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Arch Dis Child. 2009 Nov;94(11):868-72. doi: 10.1136/adc.2008.150219. Epub 2009 Jun 18.

The descriptive epidemiology of congenital and acquired cryptorchidism in a UK infant cohort.

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Department of Paediatrics, University of Cambridge, Cambridge, UK.



Recent studies in other European countries suggest that the prevalence of congenital cryptorchidism continues to increase. This study aimed to explore the prevalence and natural history of congenital cryptorchidism in a UK centre.


Between October 2001 and July 2008, 784 male infants were born in the prospective Cambridge Baby Growth Study. 742 infants were examined by trained research nurses at birth; testicular position was assessed using standard techniques. Follow-up assessments were completed at ages 3, 12, 18 and 24 months in 615, 462, 393 and 326 infants, respectively.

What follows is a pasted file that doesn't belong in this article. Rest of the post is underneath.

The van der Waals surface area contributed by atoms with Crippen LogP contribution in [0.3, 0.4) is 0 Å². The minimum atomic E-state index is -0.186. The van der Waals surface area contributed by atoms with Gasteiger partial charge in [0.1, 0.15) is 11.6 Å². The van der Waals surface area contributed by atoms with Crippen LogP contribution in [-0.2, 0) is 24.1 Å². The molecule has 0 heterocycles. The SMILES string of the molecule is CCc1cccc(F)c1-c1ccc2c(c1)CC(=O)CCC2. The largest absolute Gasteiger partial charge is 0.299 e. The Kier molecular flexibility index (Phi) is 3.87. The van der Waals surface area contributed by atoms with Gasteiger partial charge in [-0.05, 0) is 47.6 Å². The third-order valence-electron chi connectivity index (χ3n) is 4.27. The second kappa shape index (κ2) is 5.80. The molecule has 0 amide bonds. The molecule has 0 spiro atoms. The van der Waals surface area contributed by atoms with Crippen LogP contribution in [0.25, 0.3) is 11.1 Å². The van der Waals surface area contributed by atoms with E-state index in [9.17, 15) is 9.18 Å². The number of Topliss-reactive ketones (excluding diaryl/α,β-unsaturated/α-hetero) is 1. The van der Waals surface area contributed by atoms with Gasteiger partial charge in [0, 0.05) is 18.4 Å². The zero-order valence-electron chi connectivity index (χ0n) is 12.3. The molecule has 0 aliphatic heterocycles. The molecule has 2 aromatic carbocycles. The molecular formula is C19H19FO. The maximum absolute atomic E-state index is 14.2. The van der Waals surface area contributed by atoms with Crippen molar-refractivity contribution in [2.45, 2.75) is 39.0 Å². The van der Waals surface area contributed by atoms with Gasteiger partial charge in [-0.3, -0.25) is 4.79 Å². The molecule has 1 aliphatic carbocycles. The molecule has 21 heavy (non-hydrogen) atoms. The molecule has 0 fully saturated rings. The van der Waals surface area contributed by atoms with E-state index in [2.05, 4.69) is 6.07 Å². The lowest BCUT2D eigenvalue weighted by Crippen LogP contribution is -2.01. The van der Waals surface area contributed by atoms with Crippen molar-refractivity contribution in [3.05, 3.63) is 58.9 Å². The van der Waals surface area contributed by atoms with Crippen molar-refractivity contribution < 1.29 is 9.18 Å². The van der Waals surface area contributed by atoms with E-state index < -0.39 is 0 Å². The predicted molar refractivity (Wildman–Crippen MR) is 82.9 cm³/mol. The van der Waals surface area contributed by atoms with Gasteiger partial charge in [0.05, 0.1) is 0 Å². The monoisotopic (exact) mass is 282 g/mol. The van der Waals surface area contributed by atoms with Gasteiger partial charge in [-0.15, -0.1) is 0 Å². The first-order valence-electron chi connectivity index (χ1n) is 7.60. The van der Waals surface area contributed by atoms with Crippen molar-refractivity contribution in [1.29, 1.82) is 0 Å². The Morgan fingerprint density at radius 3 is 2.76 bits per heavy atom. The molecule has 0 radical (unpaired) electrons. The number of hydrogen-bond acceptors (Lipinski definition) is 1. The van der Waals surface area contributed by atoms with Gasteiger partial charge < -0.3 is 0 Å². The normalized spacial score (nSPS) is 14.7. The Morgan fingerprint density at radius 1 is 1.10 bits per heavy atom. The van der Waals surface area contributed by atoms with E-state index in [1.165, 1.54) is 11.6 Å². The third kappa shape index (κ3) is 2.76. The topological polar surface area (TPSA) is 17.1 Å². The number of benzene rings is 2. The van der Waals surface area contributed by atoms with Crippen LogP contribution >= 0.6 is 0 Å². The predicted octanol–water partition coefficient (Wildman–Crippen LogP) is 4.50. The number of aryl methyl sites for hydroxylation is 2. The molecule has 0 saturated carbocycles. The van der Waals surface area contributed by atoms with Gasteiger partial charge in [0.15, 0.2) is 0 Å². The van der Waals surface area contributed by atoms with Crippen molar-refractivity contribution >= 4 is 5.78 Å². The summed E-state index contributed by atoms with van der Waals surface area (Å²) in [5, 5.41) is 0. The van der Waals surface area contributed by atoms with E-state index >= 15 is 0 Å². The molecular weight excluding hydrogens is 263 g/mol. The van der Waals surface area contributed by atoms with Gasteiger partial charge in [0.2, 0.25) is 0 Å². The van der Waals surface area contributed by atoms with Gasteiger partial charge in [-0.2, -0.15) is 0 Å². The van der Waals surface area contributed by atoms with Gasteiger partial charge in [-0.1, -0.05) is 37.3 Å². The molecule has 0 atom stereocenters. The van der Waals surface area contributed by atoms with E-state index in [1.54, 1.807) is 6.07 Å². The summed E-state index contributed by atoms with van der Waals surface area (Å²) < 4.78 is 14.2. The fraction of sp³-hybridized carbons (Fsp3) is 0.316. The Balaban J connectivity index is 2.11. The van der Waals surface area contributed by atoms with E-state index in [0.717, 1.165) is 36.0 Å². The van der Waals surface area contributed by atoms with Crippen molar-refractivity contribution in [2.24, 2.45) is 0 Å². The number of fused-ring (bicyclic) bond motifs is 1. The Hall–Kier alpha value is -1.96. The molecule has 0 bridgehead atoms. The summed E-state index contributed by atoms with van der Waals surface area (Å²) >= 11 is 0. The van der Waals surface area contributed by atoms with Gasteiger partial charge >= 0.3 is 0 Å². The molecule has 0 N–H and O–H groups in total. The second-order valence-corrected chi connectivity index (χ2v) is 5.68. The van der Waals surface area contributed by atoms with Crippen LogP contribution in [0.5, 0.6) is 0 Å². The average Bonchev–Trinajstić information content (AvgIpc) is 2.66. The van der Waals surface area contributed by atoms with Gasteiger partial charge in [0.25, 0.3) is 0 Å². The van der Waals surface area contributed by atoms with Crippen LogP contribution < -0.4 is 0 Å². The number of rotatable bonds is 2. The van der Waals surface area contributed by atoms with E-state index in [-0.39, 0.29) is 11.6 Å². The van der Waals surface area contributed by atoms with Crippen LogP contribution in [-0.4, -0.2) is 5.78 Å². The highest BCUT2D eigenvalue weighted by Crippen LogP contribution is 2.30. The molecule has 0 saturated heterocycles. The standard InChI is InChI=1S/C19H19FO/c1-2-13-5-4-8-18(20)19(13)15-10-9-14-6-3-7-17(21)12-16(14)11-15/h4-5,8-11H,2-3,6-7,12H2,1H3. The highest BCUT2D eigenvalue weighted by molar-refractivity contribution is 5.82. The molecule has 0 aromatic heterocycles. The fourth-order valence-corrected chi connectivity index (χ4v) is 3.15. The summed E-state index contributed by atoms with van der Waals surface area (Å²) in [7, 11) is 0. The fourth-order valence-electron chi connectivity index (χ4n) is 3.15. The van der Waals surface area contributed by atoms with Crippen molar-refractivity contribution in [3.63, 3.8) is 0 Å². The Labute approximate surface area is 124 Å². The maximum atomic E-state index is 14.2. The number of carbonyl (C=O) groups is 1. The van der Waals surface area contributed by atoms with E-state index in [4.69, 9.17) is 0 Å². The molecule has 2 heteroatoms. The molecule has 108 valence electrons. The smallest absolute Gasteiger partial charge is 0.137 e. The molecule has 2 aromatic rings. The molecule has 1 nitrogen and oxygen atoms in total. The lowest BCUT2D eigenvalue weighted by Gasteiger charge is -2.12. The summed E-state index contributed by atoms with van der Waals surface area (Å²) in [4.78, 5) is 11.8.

The prevalence of cryptorchidism at birth was 5.9% (95% CI 4.4% to 7.9%). Congenital cryptorchidism was associated with earlier gestational age (p<0.001), lower birth weight (p<0.001), birth length (p<0.001) and shorter penile length at birth (p<0.0001) compared with other infants, but normal size after age 3 months. The prevalence of cryptorchidism declined to 2.4% at 3 months, but unexpectedly rose again to 6.7% at 12 months as a result of new cases. The cumulative incidence of "acquired cryptorchidism" by age 24 months was 7.0% and these cases had shorter penile length during infancy than other infants (p = 0.003).


The prevalence of congenital cryptorchidism was higher than earlier estimates in UK populations. Furthermore, this study for the first time describes acquired cryptorchidism or "ascending testis" as a common entity in male infants, which is possibly associated with reduced early postnatal androgen activity.

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